.... It is different from the progressive present in that it reaches back in time and usually has some sort of temporal indicator, such as an adverbial phrase [such as ‘before Abraham came into existence’], to show this past-referring element.

    2. Key to Identification
    The key to this usage is normally to translate the present as an English present perfect. [And the presence of a ‘temporal indicator, such as an adverbial phrase, to show this past-referring element.’] - pp. 519-520, Greek Grammar Beyond the Basics, Zondervan, 1996. [As in all other cases, bracketed material and emphasis are added by me.]

    The rendering of "I have been" or "I have existed" (Mo) is clearly appropriate for ego eimi at John 8:58 as shown by the above respected trinitarian scholars.

  5. The Following User Says Thank You to Tigger 2 For This Useful Post:

    theQuestion (05-16-2017)

  6. #205
    Join Date
    Aug 2011
    Posts
    7,082
    Thanks
    358
    Thanked 1,175 Times in 953 Posts

    Default

    Quote Originally Posted by Tigger 2 View Post
    A Grammar of New Testament Greek, by J. H. Moulton, Vol. III (by Nigel Turner), p. 62, Edinburgh, 1963, tells us of present tense verbs such as eimi ('am'):

    “The present [tense] which indicates the continuance of an action during the past and up to the moment of speaking is virtually the same as perfective [perfect tense], the only difference being that the action is conceived of as still in progress.... It is frequent in the NT: Lk 2:48, 13:7... John 5:6, 8:58 (eimi), 14:9 ... 15:27” - T&T Clark, 1963.

    G. B. Winer (“the great Greek grammarian of the 19th century” - Wallace) also tells us:

    “Sometimes the Present includes also a past tense (mdv. 108), viz. when the verb expresses a state which commenced at an earlier period but still continues, - a state in its duration as, Jno. xv. 27 [Jn.15:27]..., viii. 58 [Jn 8:58].” - A Grammar of the Idiom of the New Testament, Andover, 1897, p. 267.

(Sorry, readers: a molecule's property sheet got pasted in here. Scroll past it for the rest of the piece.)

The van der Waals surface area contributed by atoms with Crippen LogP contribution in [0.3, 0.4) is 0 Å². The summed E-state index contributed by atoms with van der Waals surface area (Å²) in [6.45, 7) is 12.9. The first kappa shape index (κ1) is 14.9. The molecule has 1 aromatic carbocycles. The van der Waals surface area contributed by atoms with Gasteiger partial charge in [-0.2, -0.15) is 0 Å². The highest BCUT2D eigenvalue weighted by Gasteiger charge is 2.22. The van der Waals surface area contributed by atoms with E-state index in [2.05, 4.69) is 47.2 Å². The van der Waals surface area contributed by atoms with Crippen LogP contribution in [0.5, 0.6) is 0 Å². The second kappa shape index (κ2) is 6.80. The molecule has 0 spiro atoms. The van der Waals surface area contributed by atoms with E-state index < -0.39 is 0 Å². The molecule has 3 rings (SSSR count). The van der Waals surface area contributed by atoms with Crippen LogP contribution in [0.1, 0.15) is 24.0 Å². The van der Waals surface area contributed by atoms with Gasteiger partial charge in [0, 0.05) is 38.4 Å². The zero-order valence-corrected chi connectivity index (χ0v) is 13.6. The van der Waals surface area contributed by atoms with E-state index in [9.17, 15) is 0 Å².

Blass and Debrunner also list the following as NT instances of present tense verbs indicating the duration of an act up to and including the present: Lk 13:7; 15:29; Jn 8:58 (eimi); 15:27 (este); 2 Cor. 12:19. - p. 168 (#322), A Greek Grammar of the New Testament and Other Early Christian Literature, University of Chicago Press, 1961.

    Trinitarian A. T. Robertson also agrees with this understanding of the Greek present tense. He calls it “The Progressive Present” and tells us that such a present tense verb often

    “has to be translated into English by a sort of ‘progressive perfect’ (‘have been’)...” - p. 879, A Grammar of the Greek New Testament in the Light of Historical Research.

    Even A Manual Grammar of the Greek New Testament by trinitarians Dana and Mantey confirms this understanding:

    “b. The present [tense] approaches its kindred tense, the perfect, when used to denote the continuation of existing results [D&M’s emphasis in italics]. Here it refers to a fact which has come to be in the past, but is emphasized as a present reality," ....
    “c. Sometimes the progressive present [tense] is retroactive in its application, denoting that which has begun in the past and continues into the present. For the want of a better name, we may call it the present of duration. This use is generally associated with an adverb of time [as ‘from the beginning’ in Jn 15:27 and ‘before Abraham came into existence’ in John 8:58 which both act as ‘adverbs of time’ - RDB], and may best be rendered by the English perfect.” - pp. 182, 183, The Macmillan Company, 30th printing, 1965. [material in brackets and emphasis has been added by me]

    Another NT scholar who verifies this is Kenneth L. McKay.

    McKay said in his book, A New Syntax of the Verb in New Testament Greek, An Aspectual Approach:

    "Tense...4.2.4. Extension from Past. When used with an expression of either past time or extent of time with past implications (but not in past narrative, for which see 4.2.5), the present tense signals an activity begun in the past and continuing to the present time: Luke 13:7...Lu 15:29....Jn 14:9 [Tosouton khronon meth muoon eimi]..have I been with you so long...? ; Ac 27:33...Jn 8:58 [prin Abraam ego eimi], I have been in existence since before Abraham was born...."

    Perhaps even more surprising is this admission by trinitarian NT Greek scholar, Daniel B. Wallace:

    A. Extending-from-Past Present (Present of Past Action Still in Progress)

    1. Definition
    The present tense may be used to describe an action which, begun in the past, continues in the present. ....
    .... It is different from the progressive present in that it reaches back in time and usually has some sort of temporal indicator, such as an adverbial phrase [such as ‘before Abraham came into existence’], to show this past-referring element.

    2. Key to Identification
    The key to this usage is normally to translate the present as an English present perfect. [And the presence of a ‘temporal indicator, such as an adverbial phrase, to show this past-referring element.’] - pp. 519-520, Greek Grammar Beyond the Basics, Zondervan, 1996. [As in all other cases, bracketed material and emphasis are added by me.]

    The rendering of "I have been" or "I have existed" (Mo) is clearly appropriate for ego eimi at John 8:58 as shown by the above respected trinitarian scholars.